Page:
Nutrient Spiralling in Streams: Implications for Nutrient Limitation and Invertebrate Activity

  • Newbold J
  • O'Neill R
  • Elwood J
 et al. 
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Abstract

Nutrient cycling in streams occurs in conjunction with downstream transport as a spatially distributed process that has been termed spiralling. The intensity of reutilization of nutrients as they pass downstream can be quantified in terms of the length of stream required for a nutrient atom to complete one (abstract) cycle ("spiralling length'). A model for steady-state spiralling of a limiting nutrient predicts that most of the downstream transport of nutrient occurs in particulate or unavailable form when nutrient limitation is severe; transportability of particulates is a major determinant of spiralling length. When nutrient limitation is moderated by density-dependent mechanisms, however, transport in the dissolved phase dominates, and transportability of particles has little influence on spiralling length. Functional processes of invertebrate grazing and filter feeding are most likely to shorten spiralling length when nutrient limitation is severe; shredding is more likely to shorten spiralling length when nutrient limitation is weak. -from Authors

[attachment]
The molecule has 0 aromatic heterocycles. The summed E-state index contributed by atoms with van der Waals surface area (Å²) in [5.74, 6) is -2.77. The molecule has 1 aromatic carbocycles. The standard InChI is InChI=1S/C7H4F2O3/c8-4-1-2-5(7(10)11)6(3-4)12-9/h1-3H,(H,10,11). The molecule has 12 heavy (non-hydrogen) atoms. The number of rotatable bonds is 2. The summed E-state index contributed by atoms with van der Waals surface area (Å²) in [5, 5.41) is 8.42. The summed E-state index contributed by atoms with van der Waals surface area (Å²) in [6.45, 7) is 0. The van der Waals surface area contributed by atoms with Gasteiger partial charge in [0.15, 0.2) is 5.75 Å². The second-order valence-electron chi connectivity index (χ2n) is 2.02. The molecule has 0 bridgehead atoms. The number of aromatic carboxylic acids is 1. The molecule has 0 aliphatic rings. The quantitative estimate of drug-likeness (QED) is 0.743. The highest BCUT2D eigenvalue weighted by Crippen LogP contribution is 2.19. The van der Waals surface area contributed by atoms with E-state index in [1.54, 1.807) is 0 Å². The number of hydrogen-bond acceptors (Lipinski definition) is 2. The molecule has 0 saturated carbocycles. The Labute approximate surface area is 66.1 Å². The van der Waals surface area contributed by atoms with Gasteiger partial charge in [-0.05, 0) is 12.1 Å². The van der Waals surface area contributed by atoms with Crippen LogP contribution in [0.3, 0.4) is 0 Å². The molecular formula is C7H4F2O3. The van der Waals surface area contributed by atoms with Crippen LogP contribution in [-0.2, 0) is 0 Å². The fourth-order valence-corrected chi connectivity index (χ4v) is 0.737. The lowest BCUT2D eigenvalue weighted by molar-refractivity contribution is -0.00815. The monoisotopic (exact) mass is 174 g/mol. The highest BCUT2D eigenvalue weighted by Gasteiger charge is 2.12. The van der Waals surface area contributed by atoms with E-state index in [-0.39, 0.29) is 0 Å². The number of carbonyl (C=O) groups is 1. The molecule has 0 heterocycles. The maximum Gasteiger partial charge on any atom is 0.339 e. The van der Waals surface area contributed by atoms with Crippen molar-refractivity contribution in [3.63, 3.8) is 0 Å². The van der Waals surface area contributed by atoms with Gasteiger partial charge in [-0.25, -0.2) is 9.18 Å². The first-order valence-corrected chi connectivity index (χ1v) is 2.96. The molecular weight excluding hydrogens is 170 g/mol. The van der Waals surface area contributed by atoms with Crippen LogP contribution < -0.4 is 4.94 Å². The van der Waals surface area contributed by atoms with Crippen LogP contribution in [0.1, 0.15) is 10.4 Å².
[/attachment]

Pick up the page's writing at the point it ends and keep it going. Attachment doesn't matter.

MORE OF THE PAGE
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Authors

  • J. D. Newbold

  • R. V. O'Neill

  • J. W. Elwood

  • W. Van Winkle

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